Her next Aquino target was Supreme Court Chief Justice, Renato Corona. Here she added her weight to Aquino’s campaign to denounce Corona publicly and she gave testimony against him at his impeachment trial.
Aquino wanted the chief justice gone for two reasons; first he was an Arroyo loyalist and second, because in 2011 his Supreme Court had deemed that Aquino’s family-owned 6,400-hectare sugar estate, Hacienda Luisita at Tarlac in Luzon, should be awarded to its tenant farmers under the agrarian reform programme.
All three CHR chairmen are vehemently anti-Duterte. Anti-Marcosism is another enduring trait they all share. De Lima has been trying to nail the current president since her time as head of the Commission – in 2009, she released a report which she claimed confirmed “the systematic practice of extrajudicial killings” by the so-called Davao Death Squad (DDS) which she further alleged was organised by Duterte, then the mayor of Davao City.
Subsequent investigations by the Office of the Ombudsman rejected that report’s findings. Not to be deterred, however, in March “Chito” Gascon’s CHR announced that it would be forming a new team to look into Duterte’s links to the DDS.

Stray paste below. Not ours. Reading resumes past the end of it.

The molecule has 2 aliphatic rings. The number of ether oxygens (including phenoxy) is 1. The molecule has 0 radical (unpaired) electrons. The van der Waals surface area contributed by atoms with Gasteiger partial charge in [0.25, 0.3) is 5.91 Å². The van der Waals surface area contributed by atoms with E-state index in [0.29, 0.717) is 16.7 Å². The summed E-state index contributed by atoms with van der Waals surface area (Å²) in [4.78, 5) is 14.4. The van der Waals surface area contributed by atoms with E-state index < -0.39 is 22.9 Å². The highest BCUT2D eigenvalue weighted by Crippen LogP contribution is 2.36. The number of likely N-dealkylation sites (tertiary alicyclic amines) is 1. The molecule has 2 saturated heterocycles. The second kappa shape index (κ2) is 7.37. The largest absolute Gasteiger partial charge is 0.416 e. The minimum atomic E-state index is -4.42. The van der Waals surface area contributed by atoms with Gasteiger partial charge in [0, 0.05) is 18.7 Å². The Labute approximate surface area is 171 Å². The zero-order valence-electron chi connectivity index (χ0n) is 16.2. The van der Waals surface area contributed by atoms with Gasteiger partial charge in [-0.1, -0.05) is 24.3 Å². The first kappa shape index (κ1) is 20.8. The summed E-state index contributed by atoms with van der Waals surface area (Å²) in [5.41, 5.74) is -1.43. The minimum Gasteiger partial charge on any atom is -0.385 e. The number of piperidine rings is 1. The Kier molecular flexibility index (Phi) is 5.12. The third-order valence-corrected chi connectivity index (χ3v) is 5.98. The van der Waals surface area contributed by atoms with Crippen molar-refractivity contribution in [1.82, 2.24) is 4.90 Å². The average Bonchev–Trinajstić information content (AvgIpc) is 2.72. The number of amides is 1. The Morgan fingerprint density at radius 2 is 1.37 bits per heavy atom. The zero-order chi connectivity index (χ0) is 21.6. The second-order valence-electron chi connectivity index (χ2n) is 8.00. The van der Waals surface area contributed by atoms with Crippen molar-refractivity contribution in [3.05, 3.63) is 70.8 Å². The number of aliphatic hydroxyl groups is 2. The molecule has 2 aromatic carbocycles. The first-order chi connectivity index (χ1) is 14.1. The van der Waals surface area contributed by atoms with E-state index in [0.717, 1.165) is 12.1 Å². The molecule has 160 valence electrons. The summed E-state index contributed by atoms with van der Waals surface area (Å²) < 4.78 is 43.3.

Meanwhile, in March, Etta Rosales told the press that Duterte’s declaration of Martial Law in the southern island of Mindanao – following the seizing of Marawi City in Lanao del Sur by Islamic State-linked militants – was unnecessary. In her considered view the police and military were capable of handling the situation.
What happens next regarding the Commission’s budget depends on what happens when it comes to be deliberated on by the Senate. Liberal members and their affiliates there have already sworn to restore it – Liberal senator Bam Aquino and Liberal Party ally, Francis Escudero, leading the charge.
In the event of any alternative proposal by the Senate, the matter will then be dealt with by a bicameral conference committee. In any event, it looks like the CHR budget will be slashed – it’s just a matter of by how much.
Whether that will encourage it to de-politicise itself, however, is another matter entirely. Given its history that could be a hard habit to kick. After all, “independent” might sound good but if the CHR is to retain its effectiveness as a Liberal Party resource – attacking the party’s political enemies and shielding its party friends – it’s not really an option.
This story has some way to run as the wider Liberal extended family rush to the Commission’s defence. Adding their voices to condemn the budget-cut decision are VP Robredo; Aquino spokeman, Edwin Lacierda; Manila Auxiliary Bishop, Broderick Pabillo, and Balanga Bishop Ruperto Santos. All are Duterte detractors.